Summer Night at the Beach
Oil on canvas, 103 x 120 cm
From early youth, Edvard Munch devoted himself to landscapes, especially during his stays in Kristiana and the environs of Oslo. It was only natural that traditional Norwegian landscape painting served as his first source of inspiration. The distinctiveness of these early works lies in the precision and clarity of the depiction, characteristics which were augmented presumably through the use of optical aids such as a camera obscura or camera lucida.
His well-known unorthodox application of colour was one of the essential parameters Munch used to express his new and highly personal understanding of art, which was so different from that of all his contemporaries: “It was during the period of Realism and Impressionism. I found a landscape I truly wished to paint either when in an extremely agitated state of mind or in some cheerful mood. I drew my easel, set it up, and painted the image as nature presented it”.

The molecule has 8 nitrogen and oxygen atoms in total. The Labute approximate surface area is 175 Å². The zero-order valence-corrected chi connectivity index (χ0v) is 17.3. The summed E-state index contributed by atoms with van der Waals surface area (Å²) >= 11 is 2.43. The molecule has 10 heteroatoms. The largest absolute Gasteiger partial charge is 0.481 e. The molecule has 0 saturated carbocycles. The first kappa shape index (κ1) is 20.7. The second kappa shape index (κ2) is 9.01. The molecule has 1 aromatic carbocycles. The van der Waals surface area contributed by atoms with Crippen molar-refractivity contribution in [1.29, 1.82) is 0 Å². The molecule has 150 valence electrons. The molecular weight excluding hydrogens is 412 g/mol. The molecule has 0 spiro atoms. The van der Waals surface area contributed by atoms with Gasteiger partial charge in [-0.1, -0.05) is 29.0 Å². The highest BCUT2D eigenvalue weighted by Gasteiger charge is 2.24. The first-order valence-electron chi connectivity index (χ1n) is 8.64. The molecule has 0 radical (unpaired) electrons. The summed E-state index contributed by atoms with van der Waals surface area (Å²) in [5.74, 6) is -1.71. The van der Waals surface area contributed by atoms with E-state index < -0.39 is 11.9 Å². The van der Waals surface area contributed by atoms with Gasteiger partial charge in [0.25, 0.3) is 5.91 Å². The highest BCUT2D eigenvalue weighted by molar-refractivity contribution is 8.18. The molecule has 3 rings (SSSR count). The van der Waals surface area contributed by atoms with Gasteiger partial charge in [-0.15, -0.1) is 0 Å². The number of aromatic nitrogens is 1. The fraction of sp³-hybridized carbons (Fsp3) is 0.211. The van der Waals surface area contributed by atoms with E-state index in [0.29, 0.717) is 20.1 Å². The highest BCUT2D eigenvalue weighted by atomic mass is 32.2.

For Edvard Munch landscape thus came to be a space into which he projected his moods and emotions. In 1892, during the summer months in Åsgårdstrand (Oslo fjord), Munch painted his first symbolic landscapes, among them the painting Sommernacht am Strand. On the occasion of Munch exhibition in Kristiania on September 14th 1982, a critic from the Aftenposten newspaper described the painting as follows: “I see moons that are reflected onto the earth four times, one below the other so that they appear to form a chain of gold coins above curious stone formations the perceptive impressionist discovered.
It is precisely this exceptional light effect that lends this painting an almost unreal atmosphere of mystical character, completely in keeping with Munch’s reflections: “The mystical will always be with us, emergent, the more it is discovered, the more inexplicable it will become.”